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\begin{document}
\title{Lie algebras that can be written as the sum of two nilpotent subalgebras}
\author{Pasha Zusmanovich}
\address{}
\email{pasha.zusmanovich@gmail.com}
\date{first written October 28, 2003; last minor revison May 27, 2018}
\maketitle
This is a short survey about the current state of affairs with Lie algebras $L$
that can be written as the sum of two nilpotent subalgebras $A,B$: $L = A + B$.
The sum is understood in the sense of vector spaces and is not (necessarily) direct.
Motivated by similar questions from Group Theory and Ring Theory,
Kegel \cite{kegel} asked in 1963
whether a Lie ring that can be written as the sum of two nilpotent subrings,
is solvable.
If we restrict our attention to algebras over a field, it is easy to see that
without loss of generality one can assume that the ground field
is algebraically closed. If, further, we restrict our attention to the
finite-dimensional algebras, the existing powerful arsenal of structure theory
immediately yields a positive answer in the zero characteristic case
(see \cite{goto} or \cite{kos}).
As it always happens, in characteristic $p > 0$ the situation becomes more complicated,
and the attention to this question was renewed in 1982 by Kostrikin \cite{kos}.
After that, Petravchuk \cite{pet} gave an example providing a negative
answer to the question in characteristic $2$.
In positive direction, a few particular results
(with restrictions on the index of nilpotency
of one of the summands) were obtained (including \cite{pet}), and at the beginning of
1990s Panyukov \cite{pan1} (for characteristic $p > 2$)
and myself \cite{zus} (for characteristic $p > 5$),
using different approaches, provided a positive answer in the general case.
A further question arise of precise description of a class of
such algebras inside the class of all solvable algebras
(see \cite{zus}, \cite{pan2}, and \cite{bah}).
Numerous results about finite groups that can be decomposed
into a product of two groups with different properties, may be found in \cite{cs},
\cite{fisman}, \cite[Chap. VI]{huppert}, and references therein.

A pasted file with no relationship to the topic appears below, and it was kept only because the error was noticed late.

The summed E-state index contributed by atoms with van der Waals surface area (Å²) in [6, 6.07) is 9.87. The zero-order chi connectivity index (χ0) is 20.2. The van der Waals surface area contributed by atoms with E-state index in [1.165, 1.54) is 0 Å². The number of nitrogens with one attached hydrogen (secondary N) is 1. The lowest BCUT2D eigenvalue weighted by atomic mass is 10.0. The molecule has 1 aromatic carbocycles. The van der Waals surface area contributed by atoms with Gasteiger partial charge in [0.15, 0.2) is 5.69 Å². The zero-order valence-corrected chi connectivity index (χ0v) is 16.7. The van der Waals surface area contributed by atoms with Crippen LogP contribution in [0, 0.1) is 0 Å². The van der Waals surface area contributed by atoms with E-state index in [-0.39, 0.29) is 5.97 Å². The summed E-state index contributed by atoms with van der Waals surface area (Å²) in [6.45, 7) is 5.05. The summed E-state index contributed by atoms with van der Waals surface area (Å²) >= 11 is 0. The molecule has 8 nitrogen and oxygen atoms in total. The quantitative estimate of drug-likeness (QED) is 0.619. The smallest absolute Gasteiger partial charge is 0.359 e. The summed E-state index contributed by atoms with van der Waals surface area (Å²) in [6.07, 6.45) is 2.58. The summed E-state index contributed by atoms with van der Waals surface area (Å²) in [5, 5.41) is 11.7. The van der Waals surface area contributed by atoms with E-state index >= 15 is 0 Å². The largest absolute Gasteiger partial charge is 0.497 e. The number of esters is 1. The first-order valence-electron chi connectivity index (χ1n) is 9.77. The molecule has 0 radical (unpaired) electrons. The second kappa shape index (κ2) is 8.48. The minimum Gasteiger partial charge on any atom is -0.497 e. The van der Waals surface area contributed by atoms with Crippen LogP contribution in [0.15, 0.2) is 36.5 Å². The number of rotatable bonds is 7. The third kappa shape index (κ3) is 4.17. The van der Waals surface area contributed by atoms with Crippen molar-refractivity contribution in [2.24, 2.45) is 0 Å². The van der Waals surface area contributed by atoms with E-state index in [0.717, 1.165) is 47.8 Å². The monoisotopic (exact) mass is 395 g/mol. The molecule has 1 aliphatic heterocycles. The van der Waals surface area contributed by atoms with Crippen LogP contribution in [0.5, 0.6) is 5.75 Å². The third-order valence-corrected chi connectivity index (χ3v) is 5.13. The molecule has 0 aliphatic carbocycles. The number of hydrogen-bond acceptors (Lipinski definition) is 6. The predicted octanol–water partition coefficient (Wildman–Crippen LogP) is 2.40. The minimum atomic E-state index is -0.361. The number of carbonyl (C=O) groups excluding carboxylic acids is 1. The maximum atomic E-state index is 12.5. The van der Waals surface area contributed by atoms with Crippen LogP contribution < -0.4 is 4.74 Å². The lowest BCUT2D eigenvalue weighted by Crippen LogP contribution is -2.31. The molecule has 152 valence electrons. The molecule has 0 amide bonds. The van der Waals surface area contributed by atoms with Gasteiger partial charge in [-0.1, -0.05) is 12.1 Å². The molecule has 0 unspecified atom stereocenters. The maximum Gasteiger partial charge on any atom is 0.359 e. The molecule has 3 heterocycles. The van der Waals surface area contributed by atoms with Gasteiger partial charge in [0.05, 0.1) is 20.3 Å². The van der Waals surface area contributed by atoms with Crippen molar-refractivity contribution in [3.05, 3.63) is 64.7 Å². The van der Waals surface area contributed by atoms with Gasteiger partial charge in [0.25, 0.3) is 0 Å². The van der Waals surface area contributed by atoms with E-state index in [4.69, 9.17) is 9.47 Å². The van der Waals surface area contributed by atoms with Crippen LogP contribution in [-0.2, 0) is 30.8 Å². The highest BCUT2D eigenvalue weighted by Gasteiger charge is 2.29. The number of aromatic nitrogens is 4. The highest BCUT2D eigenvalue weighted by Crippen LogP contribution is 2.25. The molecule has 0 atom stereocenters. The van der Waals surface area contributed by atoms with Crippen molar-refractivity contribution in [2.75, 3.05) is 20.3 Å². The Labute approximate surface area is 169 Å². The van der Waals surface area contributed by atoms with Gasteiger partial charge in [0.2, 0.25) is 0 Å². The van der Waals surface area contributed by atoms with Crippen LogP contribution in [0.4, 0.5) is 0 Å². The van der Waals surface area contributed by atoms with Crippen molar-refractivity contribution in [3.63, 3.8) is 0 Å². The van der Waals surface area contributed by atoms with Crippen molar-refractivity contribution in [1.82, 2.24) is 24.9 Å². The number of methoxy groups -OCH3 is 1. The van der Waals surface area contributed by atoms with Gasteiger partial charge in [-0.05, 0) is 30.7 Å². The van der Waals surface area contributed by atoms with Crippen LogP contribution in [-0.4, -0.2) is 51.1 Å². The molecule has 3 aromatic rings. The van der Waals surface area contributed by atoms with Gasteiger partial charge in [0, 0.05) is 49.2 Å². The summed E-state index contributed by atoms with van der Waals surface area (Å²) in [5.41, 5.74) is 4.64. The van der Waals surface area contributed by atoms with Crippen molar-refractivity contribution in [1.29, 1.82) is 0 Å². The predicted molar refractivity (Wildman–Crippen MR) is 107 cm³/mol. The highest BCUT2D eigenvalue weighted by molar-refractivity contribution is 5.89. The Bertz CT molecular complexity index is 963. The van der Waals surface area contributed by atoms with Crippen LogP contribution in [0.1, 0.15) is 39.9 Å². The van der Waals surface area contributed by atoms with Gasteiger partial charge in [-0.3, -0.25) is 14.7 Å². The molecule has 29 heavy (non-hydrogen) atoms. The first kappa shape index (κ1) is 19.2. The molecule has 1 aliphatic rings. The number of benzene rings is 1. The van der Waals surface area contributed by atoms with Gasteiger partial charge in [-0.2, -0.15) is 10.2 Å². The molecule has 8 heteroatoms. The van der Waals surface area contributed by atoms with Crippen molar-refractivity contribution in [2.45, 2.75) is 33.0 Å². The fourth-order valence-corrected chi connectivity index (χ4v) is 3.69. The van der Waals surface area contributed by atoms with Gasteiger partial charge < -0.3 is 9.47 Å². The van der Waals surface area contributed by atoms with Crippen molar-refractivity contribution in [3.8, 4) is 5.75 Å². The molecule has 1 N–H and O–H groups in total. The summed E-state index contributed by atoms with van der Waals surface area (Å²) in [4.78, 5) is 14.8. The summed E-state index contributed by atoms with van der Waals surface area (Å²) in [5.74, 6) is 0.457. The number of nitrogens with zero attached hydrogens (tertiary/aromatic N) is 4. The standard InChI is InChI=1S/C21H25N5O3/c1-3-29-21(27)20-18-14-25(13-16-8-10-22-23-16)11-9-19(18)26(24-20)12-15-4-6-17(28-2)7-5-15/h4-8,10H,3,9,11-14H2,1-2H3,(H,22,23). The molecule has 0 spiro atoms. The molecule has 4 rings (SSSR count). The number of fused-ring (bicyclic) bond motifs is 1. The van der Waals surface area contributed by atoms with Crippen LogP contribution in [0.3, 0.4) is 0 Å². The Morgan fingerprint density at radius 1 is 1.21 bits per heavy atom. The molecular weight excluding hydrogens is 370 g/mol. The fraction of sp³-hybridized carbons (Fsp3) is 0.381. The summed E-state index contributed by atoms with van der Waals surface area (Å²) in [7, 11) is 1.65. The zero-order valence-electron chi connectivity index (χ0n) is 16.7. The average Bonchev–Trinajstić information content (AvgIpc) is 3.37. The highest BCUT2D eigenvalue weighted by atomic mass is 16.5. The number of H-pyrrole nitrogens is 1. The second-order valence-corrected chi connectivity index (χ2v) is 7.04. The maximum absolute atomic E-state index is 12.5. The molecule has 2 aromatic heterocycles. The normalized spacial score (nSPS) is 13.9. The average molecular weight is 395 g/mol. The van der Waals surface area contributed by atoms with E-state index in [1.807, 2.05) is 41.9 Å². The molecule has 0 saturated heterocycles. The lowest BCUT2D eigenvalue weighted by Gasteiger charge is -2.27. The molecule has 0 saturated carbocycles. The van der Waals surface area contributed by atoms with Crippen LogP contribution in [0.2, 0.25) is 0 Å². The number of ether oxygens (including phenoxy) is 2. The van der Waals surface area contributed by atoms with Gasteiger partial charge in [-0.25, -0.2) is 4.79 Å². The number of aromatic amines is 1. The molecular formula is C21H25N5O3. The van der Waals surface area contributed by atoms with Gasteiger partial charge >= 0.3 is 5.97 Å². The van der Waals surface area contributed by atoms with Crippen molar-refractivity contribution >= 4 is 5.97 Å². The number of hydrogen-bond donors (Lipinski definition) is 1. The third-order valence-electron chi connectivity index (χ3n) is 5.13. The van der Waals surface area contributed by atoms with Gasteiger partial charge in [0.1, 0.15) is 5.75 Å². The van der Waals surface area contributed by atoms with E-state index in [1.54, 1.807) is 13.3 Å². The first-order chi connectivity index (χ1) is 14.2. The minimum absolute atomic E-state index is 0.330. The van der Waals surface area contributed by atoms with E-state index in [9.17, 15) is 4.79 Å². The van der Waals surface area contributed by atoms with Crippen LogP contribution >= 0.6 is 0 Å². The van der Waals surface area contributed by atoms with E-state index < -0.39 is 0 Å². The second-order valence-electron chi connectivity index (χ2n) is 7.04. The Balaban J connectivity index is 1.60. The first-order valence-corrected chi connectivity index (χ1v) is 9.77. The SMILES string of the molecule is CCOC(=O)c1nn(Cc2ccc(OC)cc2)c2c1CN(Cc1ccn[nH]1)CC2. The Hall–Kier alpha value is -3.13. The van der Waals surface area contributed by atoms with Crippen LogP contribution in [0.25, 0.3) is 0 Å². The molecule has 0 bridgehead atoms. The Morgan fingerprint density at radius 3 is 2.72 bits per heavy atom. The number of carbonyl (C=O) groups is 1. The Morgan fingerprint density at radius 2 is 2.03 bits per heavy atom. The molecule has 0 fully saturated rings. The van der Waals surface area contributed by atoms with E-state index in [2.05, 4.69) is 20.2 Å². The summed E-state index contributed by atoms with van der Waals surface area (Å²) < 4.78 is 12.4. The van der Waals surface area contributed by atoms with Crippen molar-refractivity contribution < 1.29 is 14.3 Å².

\section*{Degree of solvability}
So, $L$ is solvable. What can be said about its degree of solvability $s(L)$
in terms of degrees of nilpotency $n(A)$ and $n(B)$ of $A$ and $B$?
In \cite[Proposition 1.5]{kolman}, following the well-known result of Ito for groups,
it is proved that if $n(A) = n(B) = 1$ (i.e., both $A$ and $B$ are abelian),
then $s(L) = 2$ (i.e., $L$ is metabelian).
In \cite{pet3} it is proved that if $n(A) = 1$ (i.e., $A$ is abelian) and $n(B) = 2$
(i.e., $B$ is $2$-step nilpotent), then $s(L) \le 10$. This bound is, probably, too
rough. I do not know an example of such algebra with $s(L) > 3$.
%Here is an example with $s(L) = 4$. Let $A$ be $n$-dimensional,
%$A = \langle a_i \vertbar i \in \mathbb Z/n\mathbb Z \rangle$,
%and $B$ be the free $2$-step nilpotent of rank $n$,
%$B = \langle x_i, [x_i,x_j] \vertbar i,j \in \mathbb Z/n\mathbb Z \rangle$,
%for arbitrary integer $n > 1$.
%Let $[a_i,x_j] = a_{i+j} + x_{i+j}$ for any $i,j\in \mathbb Z/n\mathbb Z$,
%and the sum $L = A + B$ be direct.
\begin{question}[Dietrich Burde]
Is it true that if $n(A) = 1$ and $n(B) = 2$, then $s(L) \le 3$?
\end{question}
Examples of groups for which $s(L) > n(A) + n(B)$, are given in \cite{cs}.
Form the results of \cite{pet1991} follows, that if $n(A) = 1$, then
$s(L)$ is bounded by a function of $n(B)$.
\begin{question}
Is it possible to bound $s(L)$ by a linear function of $n(A)$ and $n(B)$?
\end{question}
The same question for groups is asked in Kourovka notebook, question 14.43.
\section*{Infinite-dimensional algebras}
What happens in the infinite-dimensional situation?
\begin{question}
Is it true, that an infinite-dimensional Lie algebra over a field of characteristic
$\ne 2$ that can be written as the sum of two nilpotent subalgebras, is solvable?
\end{question}
This was (re)asked, in particular, in \cite{bah} and by Rutwig Campoamor-Stursberg.
In \cite{pet1991} a positive answer is obtained in the case when one of the summands is
abelian.
In \cite{pet2}, a positive answer to this question is provided in the two cases:
when one of the summands is finite-dimensional, and when commutants
of both summands are finite-dimensional, and in \cite{honda} -
for the class of locally-finite Lie algebras
(i.e. Lie algebras all whose finitely-generated algebras are finite-dimensional).
Both results are obtained by a quick and easy reduction to the finite-dimensional case.
Similar results for infinite groups (with, again, that or another finiteness
conditions) were obtained by N.S. Chernikov (see \cite{chernikov} and references in